Only the TRUTH about ECommerce
What sells online, what doesn’t, and why
Something you need to do before you do any other Market Research when choosing what to sell online, is to assess whether or not that product is likely to actually sell online.
The simple fact is that some products just don’t sell well online, for a variety of reasons. “Qualifying” a product is what we do to figure out whether it will sell well online or not, BEFORE we spend time researching the product in depth.
To Qualify a product, we look at what we call potential Points of Failure. Points of Failure are reasons why a product simply doesn’t lend itself well to selling online.
The 5 most common potential Points of Failure are:
- Market Segment
So let's go through these and explain what they basically mean.
Market Segment is the segment of the consumer market that buys the product.
We’re concerned with three potential market segments. They are:
- Consumer Products: these are products that are designed for use by the average consumer.
- Prosumer Products: these are products that are designed for use by semi-professional users.
- Commercial Products: these are products that are designed for commercial/professional use.
Consumer products reach the widest possible consumer base. The fact that a product is a general Consumer product has no negative impact on its likely sales online. Toasters, for example.
The word Prosumer has other definitions as well, but in this case it refers to products that reach a narrower consumer base and require specialized knowledge to use, which makes them a less likely candidate for the widest possible consumer audience and creates a higher level of difficulty in sales. A Stethoscope, for example.
Commercial is pretty self explanatory. A Pizza Oven for a professional restaurant kitchen would be an example of this, and it's very specialized, which means a much smaller group of online buyers.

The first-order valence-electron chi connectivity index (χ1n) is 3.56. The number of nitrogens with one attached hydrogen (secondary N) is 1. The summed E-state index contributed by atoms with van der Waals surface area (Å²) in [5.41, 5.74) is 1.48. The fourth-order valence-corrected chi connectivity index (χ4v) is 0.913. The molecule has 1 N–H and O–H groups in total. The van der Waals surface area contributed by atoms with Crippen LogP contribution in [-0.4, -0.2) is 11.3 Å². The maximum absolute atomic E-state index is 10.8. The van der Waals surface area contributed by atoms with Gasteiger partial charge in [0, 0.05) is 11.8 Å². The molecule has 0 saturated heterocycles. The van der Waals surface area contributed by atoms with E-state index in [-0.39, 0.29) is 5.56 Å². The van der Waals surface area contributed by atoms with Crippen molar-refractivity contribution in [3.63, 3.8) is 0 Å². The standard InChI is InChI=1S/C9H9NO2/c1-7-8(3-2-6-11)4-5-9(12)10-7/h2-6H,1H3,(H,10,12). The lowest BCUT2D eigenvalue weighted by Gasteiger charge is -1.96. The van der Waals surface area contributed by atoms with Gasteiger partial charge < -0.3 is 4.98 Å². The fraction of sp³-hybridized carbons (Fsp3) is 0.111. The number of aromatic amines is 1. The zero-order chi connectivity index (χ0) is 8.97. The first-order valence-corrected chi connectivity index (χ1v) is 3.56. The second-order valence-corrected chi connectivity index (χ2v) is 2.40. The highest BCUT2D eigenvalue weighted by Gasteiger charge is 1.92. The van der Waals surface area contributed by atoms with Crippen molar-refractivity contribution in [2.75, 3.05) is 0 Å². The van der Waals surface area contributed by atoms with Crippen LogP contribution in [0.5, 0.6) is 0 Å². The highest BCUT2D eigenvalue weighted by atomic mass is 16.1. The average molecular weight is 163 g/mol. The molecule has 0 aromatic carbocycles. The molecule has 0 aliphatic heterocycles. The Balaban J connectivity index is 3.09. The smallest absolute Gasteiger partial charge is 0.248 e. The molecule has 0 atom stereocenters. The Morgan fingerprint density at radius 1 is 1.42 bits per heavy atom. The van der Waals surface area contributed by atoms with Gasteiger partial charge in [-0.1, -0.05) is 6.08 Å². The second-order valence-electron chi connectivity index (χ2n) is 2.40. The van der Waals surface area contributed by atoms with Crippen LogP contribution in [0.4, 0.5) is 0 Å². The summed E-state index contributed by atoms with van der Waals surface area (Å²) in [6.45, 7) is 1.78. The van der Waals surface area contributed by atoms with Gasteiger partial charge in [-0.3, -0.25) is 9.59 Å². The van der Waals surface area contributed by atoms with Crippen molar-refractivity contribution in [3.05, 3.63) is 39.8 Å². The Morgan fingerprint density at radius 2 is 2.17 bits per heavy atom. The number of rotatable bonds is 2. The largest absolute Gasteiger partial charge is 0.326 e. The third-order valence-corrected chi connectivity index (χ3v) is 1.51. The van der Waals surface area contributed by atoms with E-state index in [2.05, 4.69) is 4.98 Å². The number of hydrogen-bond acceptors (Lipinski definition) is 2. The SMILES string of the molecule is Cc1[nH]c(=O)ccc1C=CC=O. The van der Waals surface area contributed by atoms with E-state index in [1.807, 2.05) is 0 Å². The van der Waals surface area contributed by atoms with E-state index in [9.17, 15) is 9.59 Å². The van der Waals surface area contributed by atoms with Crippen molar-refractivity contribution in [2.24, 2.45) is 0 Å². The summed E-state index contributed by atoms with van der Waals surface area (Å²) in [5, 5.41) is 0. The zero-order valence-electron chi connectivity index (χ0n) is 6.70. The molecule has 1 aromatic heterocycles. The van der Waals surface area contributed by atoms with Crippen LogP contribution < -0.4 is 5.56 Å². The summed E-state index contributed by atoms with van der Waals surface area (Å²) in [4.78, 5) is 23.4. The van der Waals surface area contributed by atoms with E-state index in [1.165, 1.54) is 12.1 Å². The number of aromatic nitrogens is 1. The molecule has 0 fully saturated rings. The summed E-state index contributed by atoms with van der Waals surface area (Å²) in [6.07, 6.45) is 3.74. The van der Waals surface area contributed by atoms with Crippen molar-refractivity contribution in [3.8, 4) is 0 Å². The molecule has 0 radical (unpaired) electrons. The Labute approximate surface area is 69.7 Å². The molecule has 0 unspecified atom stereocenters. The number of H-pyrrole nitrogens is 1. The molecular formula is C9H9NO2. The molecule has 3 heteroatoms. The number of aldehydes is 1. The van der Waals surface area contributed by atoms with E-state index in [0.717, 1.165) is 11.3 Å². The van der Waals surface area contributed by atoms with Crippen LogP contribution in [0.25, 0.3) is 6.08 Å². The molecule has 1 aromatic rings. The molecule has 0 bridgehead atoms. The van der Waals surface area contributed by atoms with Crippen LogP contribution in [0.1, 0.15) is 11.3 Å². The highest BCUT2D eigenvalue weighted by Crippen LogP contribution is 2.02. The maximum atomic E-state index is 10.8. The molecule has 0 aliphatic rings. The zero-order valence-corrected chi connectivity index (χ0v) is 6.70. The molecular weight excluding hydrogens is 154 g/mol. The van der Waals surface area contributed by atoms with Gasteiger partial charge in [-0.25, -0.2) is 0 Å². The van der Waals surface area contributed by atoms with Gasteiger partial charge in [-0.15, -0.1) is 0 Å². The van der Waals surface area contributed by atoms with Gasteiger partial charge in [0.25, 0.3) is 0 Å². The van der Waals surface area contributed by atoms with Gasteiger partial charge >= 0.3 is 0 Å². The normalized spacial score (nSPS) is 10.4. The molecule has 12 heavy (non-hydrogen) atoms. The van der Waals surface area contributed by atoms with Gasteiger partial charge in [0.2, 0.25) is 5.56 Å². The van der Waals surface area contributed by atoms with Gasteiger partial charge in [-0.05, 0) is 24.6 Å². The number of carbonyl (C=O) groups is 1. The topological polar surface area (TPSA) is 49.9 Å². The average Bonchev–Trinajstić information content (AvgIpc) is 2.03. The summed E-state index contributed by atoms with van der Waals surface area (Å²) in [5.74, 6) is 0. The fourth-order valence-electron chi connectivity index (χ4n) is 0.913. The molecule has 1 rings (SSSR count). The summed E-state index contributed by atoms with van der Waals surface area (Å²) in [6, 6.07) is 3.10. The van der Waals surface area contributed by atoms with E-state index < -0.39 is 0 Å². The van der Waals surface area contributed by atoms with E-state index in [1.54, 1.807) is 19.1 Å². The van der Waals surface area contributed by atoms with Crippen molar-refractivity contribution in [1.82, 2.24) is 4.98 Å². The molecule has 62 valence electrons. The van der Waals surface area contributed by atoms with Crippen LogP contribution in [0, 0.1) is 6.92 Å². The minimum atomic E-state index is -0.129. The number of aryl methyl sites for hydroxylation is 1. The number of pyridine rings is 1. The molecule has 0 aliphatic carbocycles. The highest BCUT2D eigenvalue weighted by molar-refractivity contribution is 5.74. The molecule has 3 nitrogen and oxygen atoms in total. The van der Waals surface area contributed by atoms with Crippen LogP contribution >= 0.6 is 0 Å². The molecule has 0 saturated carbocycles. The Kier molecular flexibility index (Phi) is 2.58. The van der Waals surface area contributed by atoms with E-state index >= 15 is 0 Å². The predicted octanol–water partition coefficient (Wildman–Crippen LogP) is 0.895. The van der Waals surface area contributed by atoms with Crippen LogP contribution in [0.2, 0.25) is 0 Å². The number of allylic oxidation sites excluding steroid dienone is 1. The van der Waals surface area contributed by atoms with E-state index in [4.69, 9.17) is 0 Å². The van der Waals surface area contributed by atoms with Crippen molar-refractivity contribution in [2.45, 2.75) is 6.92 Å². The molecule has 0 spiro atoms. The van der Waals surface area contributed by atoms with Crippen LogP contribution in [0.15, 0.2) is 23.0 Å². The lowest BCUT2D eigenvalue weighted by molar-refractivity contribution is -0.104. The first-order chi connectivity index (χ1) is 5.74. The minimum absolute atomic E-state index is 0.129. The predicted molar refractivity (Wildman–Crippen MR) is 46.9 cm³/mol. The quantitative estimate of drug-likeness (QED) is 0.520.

Every time you move a step up this three rung ladder, from Consumer to Prosumer to Commercial, you move into smaller and smaller consumer markets, and more specialized knowledge needed in order to sell the products.
It's always best to stick to the Consumer level.
Size is the next potential Point of Failure. This very simply refers to a products's actual physical weight and dimensions. For example, products that weigh more than 150 pounds are over the standard UPS, FedEx and USPS shipping limits and have to be sent using special delivery methods.
Products that might not be over the weight limit but are over the DIMENSIONAL limits also have to be shipped by special delivery methods, like a surfboard, or example.
Those special delivery methods, like Motor Freight, LTL (less than truckload, etc.) refer to big delivery trucks like box trucks or even tractor trailers. These methods are much more expensive, and their pricing fluctuates weekly, since it's based largely on fuel costs. That makes it extremely difficult to provide your customers with standard shipping rates, and that's definitely a problem. It creates far more work than you should have to do in order to ship the products you sell.
So always be sure you're selling something that can be delivered by standard UPS, FedEx or USPS. causes problems with customer service and sales.
Integration is next, and it refers to whether a product is a complete product in itself, or if it is a COMPONENT that has to be integrated with other components from other sources in order to function.